Three and a half billion years ago, waves splashed and streams surged across this dusty expanse on Mars now known as Jezero Crater. On a nascent Earth, chemistry was coagulating toward the exalted state we call life.
Astronomers, philosophers and science fiction writers have long wondered whether nature ran the same experiment there as on Earth. Was Mars another test tube for Darwinian evolution? No longer will you be laughed out of biology class for speculating that life actually evolved on Mars first and drifted to Earth on a meteorite, or that both planets were seeded with microbes or proto-life from somewhere even farther way.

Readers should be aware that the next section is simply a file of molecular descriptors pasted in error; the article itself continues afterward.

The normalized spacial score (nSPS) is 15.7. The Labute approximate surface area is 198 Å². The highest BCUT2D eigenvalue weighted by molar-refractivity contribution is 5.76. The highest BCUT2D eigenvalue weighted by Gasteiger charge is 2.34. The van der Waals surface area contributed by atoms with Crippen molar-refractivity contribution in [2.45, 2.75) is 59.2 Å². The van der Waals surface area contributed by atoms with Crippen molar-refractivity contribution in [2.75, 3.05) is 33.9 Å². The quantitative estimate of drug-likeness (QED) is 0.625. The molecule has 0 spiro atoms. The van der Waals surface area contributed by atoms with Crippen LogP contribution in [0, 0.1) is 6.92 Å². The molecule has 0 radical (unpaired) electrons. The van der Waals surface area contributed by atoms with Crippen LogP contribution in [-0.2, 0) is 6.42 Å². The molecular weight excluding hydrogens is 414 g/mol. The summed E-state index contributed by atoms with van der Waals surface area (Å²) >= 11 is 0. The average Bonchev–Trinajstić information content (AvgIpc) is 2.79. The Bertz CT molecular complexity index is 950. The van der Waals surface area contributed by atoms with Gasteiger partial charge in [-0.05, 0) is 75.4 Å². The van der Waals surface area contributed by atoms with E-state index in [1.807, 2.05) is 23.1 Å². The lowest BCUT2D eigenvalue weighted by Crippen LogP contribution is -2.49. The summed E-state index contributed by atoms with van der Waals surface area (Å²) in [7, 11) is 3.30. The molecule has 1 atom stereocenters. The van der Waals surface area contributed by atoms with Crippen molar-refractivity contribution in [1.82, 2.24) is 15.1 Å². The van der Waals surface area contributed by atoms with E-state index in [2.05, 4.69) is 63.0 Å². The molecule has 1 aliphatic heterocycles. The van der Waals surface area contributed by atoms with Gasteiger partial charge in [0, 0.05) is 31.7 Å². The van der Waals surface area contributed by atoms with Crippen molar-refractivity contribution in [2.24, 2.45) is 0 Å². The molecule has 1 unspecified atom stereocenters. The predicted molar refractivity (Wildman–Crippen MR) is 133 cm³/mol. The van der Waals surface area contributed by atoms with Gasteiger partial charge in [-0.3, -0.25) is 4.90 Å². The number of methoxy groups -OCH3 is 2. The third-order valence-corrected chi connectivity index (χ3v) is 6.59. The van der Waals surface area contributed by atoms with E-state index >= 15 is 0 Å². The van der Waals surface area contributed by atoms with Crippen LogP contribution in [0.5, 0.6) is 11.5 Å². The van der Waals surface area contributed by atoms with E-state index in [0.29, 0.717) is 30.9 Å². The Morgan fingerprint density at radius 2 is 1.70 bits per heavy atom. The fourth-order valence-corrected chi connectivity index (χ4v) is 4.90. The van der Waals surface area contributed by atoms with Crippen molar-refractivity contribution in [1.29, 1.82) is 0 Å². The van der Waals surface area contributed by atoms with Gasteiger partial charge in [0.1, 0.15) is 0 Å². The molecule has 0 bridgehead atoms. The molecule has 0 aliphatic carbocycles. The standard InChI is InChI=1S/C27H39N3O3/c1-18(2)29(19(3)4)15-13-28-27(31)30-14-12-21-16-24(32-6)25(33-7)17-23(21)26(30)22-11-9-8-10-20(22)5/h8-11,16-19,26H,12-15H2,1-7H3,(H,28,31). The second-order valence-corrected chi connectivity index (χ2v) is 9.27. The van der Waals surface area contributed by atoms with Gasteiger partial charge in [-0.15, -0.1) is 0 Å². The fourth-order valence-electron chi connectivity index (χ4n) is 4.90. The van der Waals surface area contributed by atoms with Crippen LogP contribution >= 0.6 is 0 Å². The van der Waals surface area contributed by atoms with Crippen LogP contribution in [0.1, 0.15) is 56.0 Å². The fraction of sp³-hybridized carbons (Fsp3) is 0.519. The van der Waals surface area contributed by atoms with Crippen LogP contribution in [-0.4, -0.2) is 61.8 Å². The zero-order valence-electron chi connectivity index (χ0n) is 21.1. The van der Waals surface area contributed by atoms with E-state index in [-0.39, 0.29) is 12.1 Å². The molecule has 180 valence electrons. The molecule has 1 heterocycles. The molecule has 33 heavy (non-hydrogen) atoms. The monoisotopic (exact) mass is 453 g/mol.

So humans have sent their progeny across time and 300 million miles of space in search of long-lost relatives, ancient roots of a family tree that might be traced in the Red Planet’s soil.